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Advice: Recycled Composition

Hello A_B. I've got an interesting situation and I'm not sure if counts as being ripped-off per-se, but it's definitely fishy behavior. I'm keeping some details generic for now, but if it's worthy of an A_B post then I'll be specific.

In 2008, I approached a musician at a furry convention that was offering song commissions. I was a fan, so I paid for one. In 2009, they finally produced the finished work but it was not to my liking. They agreed to refund me and in 2010 I received a full refund.

Fast forward to 2 weeks ago when I discovered that the artist had re-established themselves on FA. I discover they have an off-FA musician promotion page and I decide to check it out. There was an older album released in 2007 and I decided to listen to it. One of the tracks in that album matched in both tempo and melody. However some of the instrument samples differed (some remained the same) to the one that was offered to me as a finished product in 2009.

In essence, I had been sold a recycled composition and clueless to that fact. It was just by pure luck that I didn't like it and they agreed to refund me.

A_B, what do you make of this? What's your advice?
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Comments

( 48 comments — Leave a comment )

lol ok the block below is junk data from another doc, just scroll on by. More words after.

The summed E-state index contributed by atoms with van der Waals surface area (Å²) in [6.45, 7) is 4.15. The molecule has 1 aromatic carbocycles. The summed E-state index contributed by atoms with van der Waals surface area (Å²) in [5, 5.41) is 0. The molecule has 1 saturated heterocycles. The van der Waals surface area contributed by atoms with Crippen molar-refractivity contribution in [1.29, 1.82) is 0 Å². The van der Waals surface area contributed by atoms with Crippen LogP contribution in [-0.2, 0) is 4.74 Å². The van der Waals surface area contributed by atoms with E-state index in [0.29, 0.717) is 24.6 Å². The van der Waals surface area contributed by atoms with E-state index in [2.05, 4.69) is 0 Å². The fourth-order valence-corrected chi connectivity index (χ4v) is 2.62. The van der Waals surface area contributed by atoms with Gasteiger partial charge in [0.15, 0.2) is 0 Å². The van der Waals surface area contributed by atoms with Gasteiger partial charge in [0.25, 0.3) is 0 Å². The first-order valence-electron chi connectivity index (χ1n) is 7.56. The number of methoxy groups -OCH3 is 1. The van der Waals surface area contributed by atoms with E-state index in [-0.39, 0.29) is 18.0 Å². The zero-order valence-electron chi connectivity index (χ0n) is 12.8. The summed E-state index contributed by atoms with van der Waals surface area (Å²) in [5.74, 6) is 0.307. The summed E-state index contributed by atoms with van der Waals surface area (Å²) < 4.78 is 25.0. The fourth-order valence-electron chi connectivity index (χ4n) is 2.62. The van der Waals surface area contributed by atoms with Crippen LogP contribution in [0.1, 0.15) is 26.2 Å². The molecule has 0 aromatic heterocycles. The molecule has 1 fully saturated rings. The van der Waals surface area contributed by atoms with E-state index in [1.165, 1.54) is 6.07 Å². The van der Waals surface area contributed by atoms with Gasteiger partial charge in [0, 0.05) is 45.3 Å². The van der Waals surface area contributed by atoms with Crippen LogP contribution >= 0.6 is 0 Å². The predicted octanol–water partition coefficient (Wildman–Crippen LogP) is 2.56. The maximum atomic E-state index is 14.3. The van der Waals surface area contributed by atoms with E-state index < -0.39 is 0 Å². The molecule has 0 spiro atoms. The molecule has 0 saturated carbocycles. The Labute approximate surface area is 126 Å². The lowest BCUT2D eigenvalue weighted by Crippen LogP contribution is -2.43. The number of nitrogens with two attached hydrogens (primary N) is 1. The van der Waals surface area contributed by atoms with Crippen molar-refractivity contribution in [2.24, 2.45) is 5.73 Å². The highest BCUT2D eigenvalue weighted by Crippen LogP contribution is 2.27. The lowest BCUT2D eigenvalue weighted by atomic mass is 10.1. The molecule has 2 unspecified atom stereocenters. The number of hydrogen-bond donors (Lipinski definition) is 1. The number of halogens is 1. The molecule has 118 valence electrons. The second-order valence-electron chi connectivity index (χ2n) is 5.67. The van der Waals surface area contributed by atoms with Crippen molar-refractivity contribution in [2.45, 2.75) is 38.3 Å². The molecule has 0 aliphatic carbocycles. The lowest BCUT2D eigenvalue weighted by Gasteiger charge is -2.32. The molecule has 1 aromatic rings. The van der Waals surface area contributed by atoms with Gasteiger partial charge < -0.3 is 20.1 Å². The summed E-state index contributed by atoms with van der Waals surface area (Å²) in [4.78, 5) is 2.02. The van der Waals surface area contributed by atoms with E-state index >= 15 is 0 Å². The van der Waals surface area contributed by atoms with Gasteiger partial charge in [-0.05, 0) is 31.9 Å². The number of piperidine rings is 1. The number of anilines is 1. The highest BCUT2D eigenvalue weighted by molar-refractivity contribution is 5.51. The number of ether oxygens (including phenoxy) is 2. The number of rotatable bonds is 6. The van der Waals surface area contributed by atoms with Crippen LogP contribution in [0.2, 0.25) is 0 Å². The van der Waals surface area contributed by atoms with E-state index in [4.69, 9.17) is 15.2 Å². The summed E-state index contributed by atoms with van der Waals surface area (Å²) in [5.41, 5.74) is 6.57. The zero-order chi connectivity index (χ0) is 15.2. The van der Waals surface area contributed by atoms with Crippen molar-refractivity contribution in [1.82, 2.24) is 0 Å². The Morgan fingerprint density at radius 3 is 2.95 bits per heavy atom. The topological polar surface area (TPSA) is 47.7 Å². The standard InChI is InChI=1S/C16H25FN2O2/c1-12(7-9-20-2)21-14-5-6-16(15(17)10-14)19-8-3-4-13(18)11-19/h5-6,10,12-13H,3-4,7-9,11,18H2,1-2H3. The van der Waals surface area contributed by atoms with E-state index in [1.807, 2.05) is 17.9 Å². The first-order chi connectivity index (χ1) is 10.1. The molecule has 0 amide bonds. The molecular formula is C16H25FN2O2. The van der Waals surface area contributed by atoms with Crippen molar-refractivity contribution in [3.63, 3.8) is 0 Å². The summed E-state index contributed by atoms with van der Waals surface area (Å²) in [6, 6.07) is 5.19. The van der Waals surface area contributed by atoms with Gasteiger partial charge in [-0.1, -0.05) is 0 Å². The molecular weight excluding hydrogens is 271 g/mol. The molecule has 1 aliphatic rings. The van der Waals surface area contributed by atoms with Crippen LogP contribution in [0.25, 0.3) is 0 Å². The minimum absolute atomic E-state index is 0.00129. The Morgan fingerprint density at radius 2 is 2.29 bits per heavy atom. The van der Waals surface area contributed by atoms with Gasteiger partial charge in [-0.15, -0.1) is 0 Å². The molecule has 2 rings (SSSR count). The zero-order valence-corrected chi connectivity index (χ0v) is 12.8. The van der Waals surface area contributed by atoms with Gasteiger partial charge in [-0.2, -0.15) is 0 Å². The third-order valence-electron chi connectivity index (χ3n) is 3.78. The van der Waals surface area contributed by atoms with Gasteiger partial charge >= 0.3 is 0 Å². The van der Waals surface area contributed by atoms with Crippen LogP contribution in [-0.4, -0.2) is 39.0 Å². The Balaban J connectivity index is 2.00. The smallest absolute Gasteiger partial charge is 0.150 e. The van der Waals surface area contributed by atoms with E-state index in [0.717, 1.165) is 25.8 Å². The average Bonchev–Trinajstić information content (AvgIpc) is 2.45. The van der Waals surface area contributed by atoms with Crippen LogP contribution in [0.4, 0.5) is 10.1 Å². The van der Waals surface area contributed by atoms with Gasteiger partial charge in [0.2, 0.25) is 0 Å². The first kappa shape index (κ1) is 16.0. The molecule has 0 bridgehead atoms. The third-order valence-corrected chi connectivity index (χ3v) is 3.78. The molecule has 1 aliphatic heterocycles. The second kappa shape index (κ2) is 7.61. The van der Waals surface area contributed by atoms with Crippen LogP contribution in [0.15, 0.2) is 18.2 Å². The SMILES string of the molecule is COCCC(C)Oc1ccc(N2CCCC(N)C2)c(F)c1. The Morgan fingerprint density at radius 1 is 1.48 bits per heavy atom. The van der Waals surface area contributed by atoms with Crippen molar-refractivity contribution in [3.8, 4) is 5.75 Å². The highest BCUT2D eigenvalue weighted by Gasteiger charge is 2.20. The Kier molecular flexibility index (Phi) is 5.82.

neolucky
Nov. 15th, 2013 08:20 am (UTC)
Hm... without hearing the melody/composition between the two this is really hard to give advice on. However, so many songs can sound exactly the same, and it's a fair bit different world then instances of traced/copied graphic art.

You got the refund, thankfully. I would ask them politely about the recycled tune, and see how they reply. There are coincidences like this, and with music it happens often. I wouldn't think this is suitable for a beware unless you can find other examples where it's a direct rip from something. Often times in the music community I've noticed folks using other samples of songs, beats, and general ideas - it feels like a much looser thing then with graphic art. But I could be absolutely wrong on this.
corghi
Nov. 15th, 2013 02:07 pm (UTC)
I don't think it's worthy of a beware. Like Neo said, since there's nothing to really compare it to, it's hard to give a solid opinion.

A visual artists drawings can be very similar, though different. They use the same structure to draw (poses/style), and change things to fit the description, if that makes any sense. It's just how you'd feel personally.

Also, maybe they weren't very experienced and had basics or things that they were used to, to go off of, perhaps using their music as a crutch. There's a lot of factors.

I'm glad that they refunded you though.
leahtaur
Nov. 15th, 2013 02:18 pm (UTC)
Makes me wonder if this is comparable to an artist using virtually the same pose in more than one drawing. Draw enough over a decade or more and you will have used some poses several times.